Product Managers wear many hats… researcher, business manager, financial analyst, strategist, project manager, product tester, customer service rep, spokesperson… honestly the list is endless.
Whatever the job description says is always overruled by whatever it takes in the moment to ensure the success of the product. I’ve always viewed the Product Manager role as the glue that binds the organization together in the pursuit of an opportunity, ensuring that all teams have a clear understanding of the goal and are unified in their efforts.
You might also be interested in, be sure to check out these additional resources:
- Webinar: "Using competitive analysis in your product planning" available to watch on-demand.
- Improving your product fit using weighted score
- Product Management Use Case
The downside to this almost superhero-like persona of the Product Manager is that they are frequently spread thin, to the point of being ineffective. This is where prioritization of their work is not only key to the success of the individual, but the overall organization.
A Product Manager’s first priority should be the never-ending pursuit of knowing the customer and their expectations. In fact, I once named a team of Product Managers the Customer Expectation Management team. It’s really the heart of the role and my goal was to empower them to make it the top thing on their list every day.
Let’s face it, most of the things a Product Manager is asked to support are backed up by other roles in the company, but no one else is going to claim the title of being the customer expert. Yes, a Product Manager needs to have financial acumen, but most often there is someone else who is “the finance expert.” And of course, a Product Manager needs to be strong in project management, but they should not be the full time Project Manager at the expense of losing touch with the outside world.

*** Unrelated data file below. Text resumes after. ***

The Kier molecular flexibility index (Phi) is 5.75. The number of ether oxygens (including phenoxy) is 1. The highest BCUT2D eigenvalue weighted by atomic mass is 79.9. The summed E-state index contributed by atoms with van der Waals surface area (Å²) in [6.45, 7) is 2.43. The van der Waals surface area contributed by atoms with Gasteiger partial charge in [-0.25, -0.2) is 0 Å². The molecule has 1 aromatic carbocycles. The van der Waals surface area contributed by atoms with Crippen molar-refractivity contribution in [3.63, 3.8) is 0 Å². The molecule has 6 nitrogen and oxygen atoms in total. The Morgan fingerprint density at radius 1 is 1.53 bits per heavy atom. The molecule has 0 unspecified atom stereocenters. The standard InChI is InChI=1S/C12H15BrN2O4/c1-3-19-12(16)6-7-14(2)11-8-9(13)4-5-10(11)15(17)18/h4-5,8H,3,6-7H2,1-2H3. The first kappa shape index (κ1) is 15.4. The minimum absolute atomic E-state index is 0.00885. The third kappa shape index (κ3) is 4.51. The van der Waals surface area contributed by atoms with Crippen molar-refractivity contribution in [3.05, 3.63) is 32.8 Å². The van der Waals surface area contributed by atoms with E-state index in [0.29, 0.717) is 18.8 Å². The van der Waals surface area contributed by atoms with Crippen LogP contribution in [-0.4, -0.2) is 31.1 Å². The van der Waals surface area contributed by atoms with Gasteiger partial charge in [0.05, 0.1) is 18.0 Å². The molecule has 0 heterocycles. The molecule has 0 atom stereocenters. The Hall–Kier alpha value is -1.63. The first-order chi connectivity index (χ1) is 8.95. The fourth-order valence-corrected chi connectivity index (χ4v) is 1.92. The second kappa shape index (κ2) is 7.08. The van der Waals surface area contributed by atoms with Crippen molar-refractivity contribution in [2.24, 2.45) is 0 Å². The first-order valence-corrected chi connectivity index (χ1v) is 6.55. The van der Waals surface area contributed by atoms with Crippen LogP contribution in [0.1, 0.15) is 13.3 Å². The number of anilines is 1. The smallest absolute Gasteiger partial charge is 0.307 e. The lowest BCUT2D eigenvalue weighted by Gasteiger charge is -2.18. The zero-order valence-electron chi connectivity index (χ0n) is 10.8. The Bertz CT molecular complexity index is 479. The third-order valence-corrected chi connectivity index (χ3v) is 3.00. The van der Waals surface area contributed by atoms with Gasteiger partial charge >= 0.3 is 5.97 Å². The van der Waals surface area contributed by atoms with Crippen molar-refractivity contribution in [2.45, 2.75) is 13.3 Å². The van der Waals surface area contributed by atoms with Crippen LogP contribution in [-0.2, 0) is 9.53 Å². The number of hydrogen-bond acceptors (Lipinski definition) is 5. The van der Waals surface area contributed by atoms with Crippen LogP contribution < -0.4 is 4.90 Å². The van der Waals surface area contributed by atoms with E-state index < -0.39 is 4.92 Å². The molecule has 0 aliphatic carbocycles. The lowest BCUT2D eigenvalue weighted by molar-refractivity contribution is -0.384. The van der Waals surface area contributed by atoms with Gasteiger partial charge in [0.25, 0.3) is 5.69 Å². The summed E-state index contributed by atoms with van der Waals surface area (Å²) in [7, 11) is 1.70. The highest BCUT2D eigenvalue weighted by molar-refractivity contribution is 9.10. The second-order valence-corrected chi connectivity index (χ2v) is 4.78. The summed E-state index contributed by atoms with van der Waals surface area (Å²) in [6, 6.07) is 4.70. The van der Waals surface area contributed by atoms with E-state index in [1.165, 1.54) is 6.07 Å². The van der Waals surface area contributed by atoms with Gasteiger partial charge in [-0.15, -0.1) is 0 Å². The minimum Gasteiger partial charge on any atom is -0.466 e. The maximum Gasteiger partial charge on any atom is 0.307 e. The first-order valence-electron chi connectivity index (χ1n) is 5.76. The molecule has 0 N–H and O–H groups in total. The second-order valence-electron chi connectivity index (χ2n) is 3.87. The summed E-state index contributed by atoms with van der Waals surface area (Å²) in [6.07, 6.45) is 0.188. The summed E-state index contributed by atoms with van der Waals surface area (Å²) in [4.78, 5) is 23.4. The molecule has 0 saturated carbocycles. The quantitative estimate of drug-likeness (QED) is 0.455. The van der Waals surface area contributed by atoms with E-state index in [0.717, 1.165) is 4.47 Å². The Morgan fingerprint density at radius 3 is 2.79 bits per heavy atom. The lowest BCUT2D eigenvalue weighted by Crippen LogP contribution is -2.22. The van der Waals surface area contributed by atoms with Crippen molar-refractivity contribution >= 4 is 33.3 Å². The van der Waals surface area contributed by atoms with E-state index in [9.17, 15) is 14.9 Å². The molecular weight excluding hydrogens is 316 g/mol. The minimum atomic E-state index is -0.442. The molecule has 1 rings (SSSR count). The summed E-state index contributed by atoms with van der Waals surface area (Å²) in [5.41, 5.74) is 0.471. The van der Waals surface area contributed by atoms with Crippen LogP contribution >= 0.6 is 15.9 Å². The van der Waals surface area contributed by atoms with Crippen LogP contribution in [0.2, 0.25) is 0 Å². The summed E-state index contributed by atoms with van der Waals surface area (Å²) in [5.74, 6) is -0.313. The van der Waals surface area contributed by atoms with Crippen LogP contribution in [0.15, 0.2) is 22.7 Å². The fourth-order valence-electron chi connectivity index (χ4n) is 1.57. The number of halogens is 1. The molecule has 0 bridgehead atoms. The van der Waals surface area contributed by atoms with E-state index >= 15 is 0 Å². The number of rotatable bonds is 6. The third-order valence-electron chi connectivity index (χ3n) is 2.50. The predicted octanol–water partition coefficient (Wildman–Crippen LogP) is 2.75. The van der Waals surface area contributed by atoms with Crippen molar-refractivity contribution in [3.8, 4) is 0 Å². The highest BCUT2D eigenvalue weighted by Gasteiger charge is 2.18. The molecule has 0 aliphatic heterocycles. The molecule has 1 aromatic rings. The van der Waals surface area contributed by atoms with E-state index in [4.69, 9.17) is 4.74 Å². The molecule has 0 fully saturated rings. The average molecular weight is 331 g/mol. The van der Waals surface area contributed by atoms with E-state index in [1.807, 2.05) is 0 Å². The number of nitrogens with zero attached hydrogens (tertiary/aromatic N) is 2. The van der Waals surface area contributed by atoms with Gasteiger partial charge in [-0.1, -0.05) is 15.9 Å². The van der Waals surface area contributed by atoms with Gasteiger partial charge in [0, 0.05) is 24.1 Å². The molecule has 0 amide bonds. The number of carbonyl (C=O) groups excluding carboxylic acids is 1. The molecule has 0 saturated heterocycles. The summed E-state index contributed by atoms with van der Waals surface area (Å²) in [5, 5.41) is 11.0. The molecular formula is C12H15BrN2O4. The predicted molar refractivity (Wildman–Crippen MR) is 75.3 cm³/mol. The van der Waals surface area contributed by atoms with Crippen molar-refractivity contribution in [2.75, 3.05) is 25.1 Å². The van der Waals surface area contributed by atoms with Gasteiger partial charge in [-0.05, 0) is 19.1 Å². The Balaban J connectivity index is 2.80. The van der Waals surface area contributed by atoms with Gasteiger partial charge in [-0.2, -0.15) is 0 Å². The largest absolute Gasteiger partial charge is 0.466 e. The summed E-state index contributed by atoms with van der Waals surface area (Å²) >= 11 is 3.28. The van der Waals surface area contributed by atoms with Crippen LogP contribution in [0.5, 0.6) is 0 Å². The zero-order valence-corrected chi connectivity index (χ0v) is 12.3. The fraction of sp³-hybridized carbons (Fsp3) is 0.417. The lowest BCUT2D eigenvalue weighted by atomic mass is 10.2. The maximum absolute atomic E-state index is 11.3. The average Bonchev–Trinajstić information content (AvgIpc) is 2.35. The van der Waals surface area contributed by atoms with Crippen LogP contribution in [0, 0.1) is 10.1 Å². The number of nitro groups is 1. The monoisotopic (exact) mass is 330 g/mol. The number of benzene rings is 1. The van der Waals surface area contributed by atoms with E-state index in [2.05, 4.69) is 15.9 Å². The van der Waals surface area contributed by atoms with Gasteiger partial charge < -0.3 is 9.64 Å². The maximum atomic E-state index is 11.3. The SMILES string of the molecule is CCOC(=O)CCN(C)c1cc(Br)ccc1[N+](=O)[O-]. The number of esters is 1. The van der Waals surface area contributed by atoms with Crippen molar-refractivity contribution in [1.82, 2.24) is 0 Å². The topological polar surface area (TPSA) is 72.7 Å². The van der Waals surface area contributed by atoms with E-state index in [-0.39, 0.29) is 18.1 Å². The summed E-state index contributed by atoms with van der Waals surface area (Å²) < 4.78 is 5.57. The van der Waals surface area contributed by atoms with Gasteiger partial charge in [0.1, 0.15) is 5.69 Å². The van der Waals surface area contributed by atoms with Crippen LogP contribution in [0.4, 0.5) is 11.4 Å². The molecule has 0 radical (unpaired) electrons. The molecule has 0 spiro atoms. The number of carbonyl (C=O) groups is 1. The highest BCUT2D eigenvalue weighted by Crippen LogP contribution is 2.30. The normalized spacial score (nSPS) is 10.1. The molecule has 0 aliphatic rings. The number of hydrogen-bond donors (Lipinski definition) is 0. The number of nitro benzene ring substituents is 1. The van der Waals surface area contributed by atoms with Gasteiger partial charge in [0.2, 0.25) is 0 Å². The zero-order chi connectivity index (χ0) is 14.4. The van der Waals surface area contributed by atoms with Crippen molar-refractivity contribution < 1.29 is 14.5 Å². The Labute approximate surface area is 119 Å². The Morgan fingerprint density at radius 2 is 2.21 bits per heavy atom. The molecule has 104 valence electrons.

Effectiveness in the role is another major challenge. Product Managers are long overdue for more efficient tools and techniques. Spreadsheets and slideshows are time consuming and often ineffective methods of assessing opportunity and planning products. Yet while most areas of business have implemented innovative toolsets, the Product Manager is still scratch building spreadsheets and formulas in the hopes of wrapping their arms around the complexity of their product line. Your Engineering team isn’t using 30-year-old CAD software, so why is the Product Team struggling with 30-year-old software tools that were never designed for Product Management in the first place?
Getting real about where you should spend your time as a Product Manager is critical to the success of the business. Product Managers who have prioritized their time to stay in tune to the customer and the marketplace are better positioned to find that compelling strategic advantage that wins customers over and drives sales success.
The world has changed and evermore, customers expect a comprehensive experience, which is not exclusive to a product or a service or a digital application. The solutions customers expect today is the harmonious orchestration of all ways your company can meet customer expectations and the Product Manager is the conductor.
Given this, Product Managers must be unwavering in understanding customer wants and needs and the translation of those into compelling product, service and digital solutions. Set a course for success by prioritizing the focus of Product Management and implementing the tools and techniques to enable Product Managers to do their best work every day.
Gocious is a purpose-built tool for Product Management that simplifies traditional methods and takes the detailed analysis of complex product plans to the next level.
Get a free live demo of Gocious software and check out how it can help you set the strategy of your product